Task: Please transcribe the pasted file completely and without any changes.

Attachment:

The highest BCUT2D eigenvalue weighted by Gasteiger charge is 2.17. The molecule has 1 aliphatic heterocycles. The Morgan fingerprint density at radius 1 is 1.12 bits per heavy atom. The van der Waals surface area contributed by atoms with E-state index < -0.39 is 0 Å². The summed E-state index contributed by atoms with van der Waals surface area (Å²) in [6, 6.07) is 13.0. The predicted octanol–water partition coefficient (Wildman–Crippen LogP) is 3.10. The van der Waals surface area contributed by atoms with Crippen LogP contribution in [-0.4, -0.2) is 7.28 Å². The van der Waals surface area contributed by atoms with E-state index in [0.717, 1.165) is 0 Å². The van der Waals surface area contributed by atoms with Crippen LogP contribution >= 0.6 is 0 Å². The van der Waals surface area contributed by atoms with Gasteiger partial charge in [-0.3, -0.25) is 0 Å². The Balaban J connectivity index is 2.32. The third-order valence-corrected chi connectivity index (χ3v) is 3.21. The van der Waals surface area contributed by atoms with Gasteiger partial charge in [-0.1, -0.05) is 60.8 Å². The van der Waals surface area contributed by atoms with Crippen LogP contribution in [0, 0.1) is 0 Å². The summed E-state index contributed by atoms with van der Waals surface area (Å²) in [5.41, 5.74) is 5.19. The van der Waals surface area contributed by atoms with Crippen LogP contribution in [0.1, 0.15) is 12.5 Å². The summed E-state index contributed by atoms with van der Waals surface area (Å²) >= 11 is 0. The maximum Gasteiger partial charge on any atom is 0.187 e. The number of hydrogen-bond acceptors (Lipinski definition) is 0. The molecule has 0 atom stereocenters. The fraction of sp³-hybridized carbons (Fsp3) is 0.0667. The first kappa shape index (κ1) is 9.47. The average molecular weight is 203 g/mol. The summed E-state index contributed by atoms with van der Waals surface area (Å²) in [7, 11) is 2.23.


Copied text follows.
The highest BCUT2D eigenvalue weighted by Gasteiger charge is 2.17. The molecule has 1 aliphatic heterocycles. The Morgan fingerprint density at radius 1 is 1.12 bits per heavy atom. The van der Waals surface area contributed by atoms with E-state index < -0.39 is 0 Å². The summed E-state index contributed by atoms with van der Waals surface area (Å²) in [6, 6.07) is 13.0. The predicted octanol–water partition coefficient (Wildman–Crippen LogP) is 3.10. The van der Waals surface area contributed by atoms with Crippen LogP contribution in [-0.4, -0.2) is 7.28 Å². The van der Waals surface area contributed by atoms with E-state index in [0.717, 1.165) is 0 Å². The van der Waals surface area contributed by atoms with Crippen LogP contribution >= 0.6 is 0 Å². The van der Waals surface area contributed by atoms with Gasteiger partial charge in [-0.3, -0.25) is 0 Å². The Balaban J connectivity index is 2.32. The third-order valence-corrected chi connectivity index (χ3v) is 3.21. The van der Waals surface area contributed by atoms with Gasteiger partial charge in [-0.1, -0.05) is 60.8 Å². The van der Waals surface area contributed by atoms with Crippen LogP contribution in [0, 0.1) is 0 Å². The summed E-state index contributed by atoms with van der Waals surface area (Å²) in [5.41, 5.74) is 5.19. The van der Waals surface area contributed by atoms with Crippen LogP contribution in [0.1, 0.15) is 12.5 Å². The summed E-state index contributed by atoms with van der Waals surface area (Å²) >= 11 is 0. The maximum Gasteiger partial charge on any atom is 0.187 e. The number of hydrogen-bond acceptors (Lipinski definition) is 0. The molecule has 0 atom stereocenters. The fraction of sp³-hybridized carbons (Fsp3) is 0.0667. The first kappa shape index (κ1) is 9.47. The average molecular weight is 203 g/mol. The summed E-state index contributed by atoms with van der Waals surface area (Å²) in [7, 11) is 2.23.